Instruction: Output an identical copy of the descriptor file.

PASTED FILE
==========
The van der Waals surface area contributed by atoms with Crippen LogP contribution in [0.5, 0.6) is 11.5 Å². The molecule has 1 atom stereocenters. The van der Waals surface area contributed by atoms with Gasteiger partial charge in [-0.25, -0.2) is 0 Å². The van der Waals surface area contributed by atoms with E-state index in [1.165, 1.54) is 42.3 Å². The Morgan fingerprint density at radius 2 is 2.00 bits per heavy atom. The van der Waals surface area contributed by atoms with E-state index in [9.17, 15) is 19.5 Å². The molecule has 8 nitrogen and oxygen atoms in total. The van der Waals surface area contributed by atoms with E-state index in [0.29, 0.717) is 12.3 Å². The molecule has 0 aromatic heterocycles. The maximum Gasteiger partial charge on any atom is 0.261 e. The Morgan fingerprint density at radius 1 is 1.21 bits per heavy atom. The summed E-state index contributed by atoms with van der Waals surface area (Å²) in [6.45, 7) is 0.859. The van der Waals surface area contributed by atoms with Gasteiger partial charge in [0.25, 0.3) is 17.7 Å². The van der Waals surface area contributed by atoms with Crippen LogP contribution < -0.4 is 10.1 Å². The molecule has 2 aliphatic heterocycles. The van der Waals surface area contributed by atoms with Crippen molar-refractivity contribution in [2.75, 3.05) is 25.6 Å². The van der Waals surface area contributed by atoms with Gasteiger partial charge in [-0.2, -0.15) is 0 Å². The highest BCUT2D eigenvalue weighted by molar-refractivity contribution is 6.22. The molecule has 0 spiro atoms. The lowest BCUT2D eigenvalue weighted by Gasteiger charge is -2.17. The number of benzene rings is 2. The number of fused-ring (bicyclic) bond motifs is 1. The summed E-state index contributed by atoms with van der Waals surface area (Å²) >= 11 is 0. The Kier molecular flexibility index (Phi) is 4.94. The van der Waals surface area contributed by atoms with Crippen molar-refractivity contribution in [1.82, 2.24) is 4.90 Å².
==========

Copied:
The van der Waals surface area contributed by atoms with Crippen LogP contribution in [0.5, 0.6) is 11.5 Å². The molecule has 1 atom stereocenters. The van der Waals surface area contributed by atoms with Gasteiger partial charge in [-0.25, -0.2) is 0 Å². The van der Waals surface area contributed by atoms with E-state index in [1.165, 1.54) is 42.3 Å². The Morgan fingerprint density at radius 2 is 2.00 bits per heavy atom. The van der Waals surface area contributed by atoms with E-state index in [9.17, 15) is 19.5 Å². The molecule has 8 nitrogen and oxygen atoms in total. The van der Waals surface area contributed by atoms with E-state index in [0.29, 0.717) is 12.3 Å². The molecule has 0 aromatic heterocycles. The maximum Gasteiger partial charge on any atom is 0.261 e. The Morgan fingerprint density at radius 1 is 1.21 bits per heavy atom. The summed E-state index contributed by atoms with van der Waals surface area (Å²) in [6.45, 7) is 0.859. The van der Waals surface area contributed by atoms with Gasteiger partial charge in [0.25, 0.3) is 17.7 Å². The van der Waals surface area contributed by atoms with Crippen LogP contribution < -0.4 is 10.1 Å². The molecule has 2 aliphatic heterocycles. The van der Waals surface area contributed by atoms with Crippen molar-refractivity contribution in [2.75, 3.05) is 25.6 Å². The van der Waals surface area contributed by atoms with Gasteiger partial charge in [-0.2, -0.15) is 0 Å². The highest BCUT2D eigenvalue weighted by molar-refractivity contribution is 6.22. The molecule has 0 spiro atoms. The lowest BCUT2D eigenvalue weighted by Gasteiger charge is -2.17. The number of benzene rings is 2. The number of fused-ring (bicyclic) bond motifs is 1. The summed E-state index contributed by atoms with van der Waals surface area (Å²) >= 11 is 0. The Kier molecular flexibility index (Phi) is 4.94. The van der Waals surface area contributed by atoms with Crippen molar-refractivity contribution in [1.82, 2.24) is 4.90 Å².